Programs and Events
Time: 10:00 am to 12:00 pm
Place: Hay Berry Farm
Address: 1176 Babcock Lake Road, Hoosick Falls, NY
Did you know that farms provide more than the food and fiber that we all depend on? They also provide valuable wildlife habitat, including areas needed to support our native bees and other pollinators.
Join ASA and educator Katie Hietala-Henschell for a walk on the soon to be protected Hay Berry Farm in Hoosick Falls, NY to look for native bumble bees and other pollinators. Late summer is a great time to look for native pollinators in the wildflowers and cultivated plantings on the farm.
On the walk we will learn how to identify some of our native bumble bees and other pollinators. Katie will go over bumble bee life history, give a hands-on demonstration on how to use the Bumble Bee Watch app, and provide tips for photographing bees.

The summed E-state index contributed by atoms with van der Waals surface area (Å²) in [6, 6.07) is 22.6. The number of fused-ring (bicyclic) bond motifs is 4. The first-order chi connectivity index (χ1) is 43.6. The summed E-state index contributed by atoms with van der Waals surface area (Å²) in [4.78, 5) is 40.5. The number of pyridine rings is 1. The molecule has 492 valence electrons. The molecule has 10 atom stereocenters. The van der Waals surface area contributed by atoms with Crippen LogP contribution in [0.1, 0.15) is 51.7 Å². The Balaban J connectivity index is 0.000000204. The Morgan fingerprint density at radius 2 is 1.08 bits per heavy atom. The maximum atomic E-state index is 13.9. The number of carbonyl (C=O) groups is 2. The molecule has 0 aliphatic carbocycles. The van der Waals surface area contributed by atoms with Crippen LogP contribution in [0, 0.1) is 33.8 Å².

Katie Hietala-Henschell has a master's degree in Forest Ecology and Management from Michigan Technological University where her research focused on emerald ash borer. Previously, Katie worked at the Xerces Society as an Endangered Species Conservation Biologist. Prior to her work at the Xerces Society, Katie studied invasive insects and pollinators in agricultural systems and beneficial insects in biofuel crops and native ecosystems.
Lawrie Nickerson of Hay Berry Farm planted her first blueberries in 2008 and now has a productive you-pick blueberry operation. The farm also grows strawberries, lavender, herbs, flowers and shitake mushrooms. They have recently transformed the sloping hayfields into a system of perennial agriculture, creating contours to capture water and planting perennial tree crops. The farm will soon be protected with a conservation easement, keeping it Forever Farmland. Hopefully, some of the late season blueberries will still be available for you-pick or purchase on the farm.
Participation in this program is limited. We will practice safe distancing and use face coverings. Registration is required.
Questions? Contact Janet Britt